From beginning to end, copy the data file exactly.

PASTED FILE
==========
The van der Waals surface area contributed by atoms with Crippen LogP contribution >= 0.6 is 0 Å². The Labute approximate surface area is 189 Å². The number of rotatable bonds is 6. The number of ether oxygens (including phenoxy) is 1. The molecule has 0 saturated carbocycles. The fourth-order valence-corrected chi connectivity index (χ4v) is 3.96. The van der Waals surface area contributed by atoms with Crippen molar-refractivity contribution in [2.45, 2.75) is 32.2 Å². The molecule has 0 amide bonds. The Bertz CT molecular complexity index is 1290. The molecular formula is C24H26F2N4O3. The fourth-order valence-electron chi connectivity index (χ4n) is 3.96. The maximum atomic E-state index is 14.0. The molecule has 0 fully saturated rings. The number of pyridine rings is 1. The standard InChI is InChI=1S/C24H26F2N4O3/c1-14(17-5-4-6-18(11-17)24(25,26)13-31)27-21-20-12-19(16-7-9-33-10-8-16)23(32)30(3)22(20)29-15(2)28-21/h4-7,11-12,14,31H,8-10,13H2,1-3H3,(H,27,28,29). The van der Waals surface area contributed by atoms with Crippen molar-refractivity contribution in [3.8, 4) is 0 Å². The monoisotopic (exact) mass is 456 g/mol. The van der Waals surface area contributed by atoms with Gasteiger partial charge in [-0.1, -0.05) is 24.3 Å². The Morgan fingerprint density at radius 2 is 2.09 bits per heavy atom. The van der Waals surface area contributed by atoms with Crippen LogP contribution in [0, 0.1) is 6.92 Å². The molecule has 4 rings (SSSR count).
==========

The van der Waals surface area contributed by atoms with Crippen LogP contribution >= 0.6 is 0 Å². The Labute approximate surface area is 189 Å². The number of rotatable bonds is 6. The number of ether oxygens (including phenoxy) is 1. The molecule has 0 saturated carbocycles. The fourth-order valence-corrected chi connectivity index (χ4v) is 3.96. The van der Waals surface area contributed by atoms with Crippen molar-refractivity contribution in [2.45, 2.75) is 32.2 Å². The molecule has 0 amide bonds. The Bertz CT molecular complexity index is 1290. The molecular formula is C24H26F2N4O3. The fourth-order valence-electron chi connectivity index (χ4n) is 3.96. The maximum atomic E-state index is 14.0. The molecule has 0 fully saturated rings. The number of pyridine rings is 1. The standard InChI is InChI=1S/C24H26F2N4O3/c1-14(17-5-4-6-18(11-17)24(25,26)13-31)27-21-20-12-19(16-7-9-33-10-8-16)23(32)30(3)22(20)29-15(2)28-21/h4-7,11-12,14,31H,8-10,13H2,1-3H3,(H,27,28,29). The van der Waals surface area contributed by atoms with Crippen molar-refractivity contribution in [3.8, 4) is 0 Å². The monoisotopic (exact) mass is 456 g/mol. The van der Waals surface area contributed by atoms with Gasteiger partial charge in [-0.1, -0.05) is 24.3 Å². The Morgan fingerprint density at radius 2 is 2.09 bits per heavy atom. The van der Waals surface area contributed by atoms with Crippen LogP contribution in [0, 0.1) is 6.92 Å². The molecule has 4 rings (SSSR count).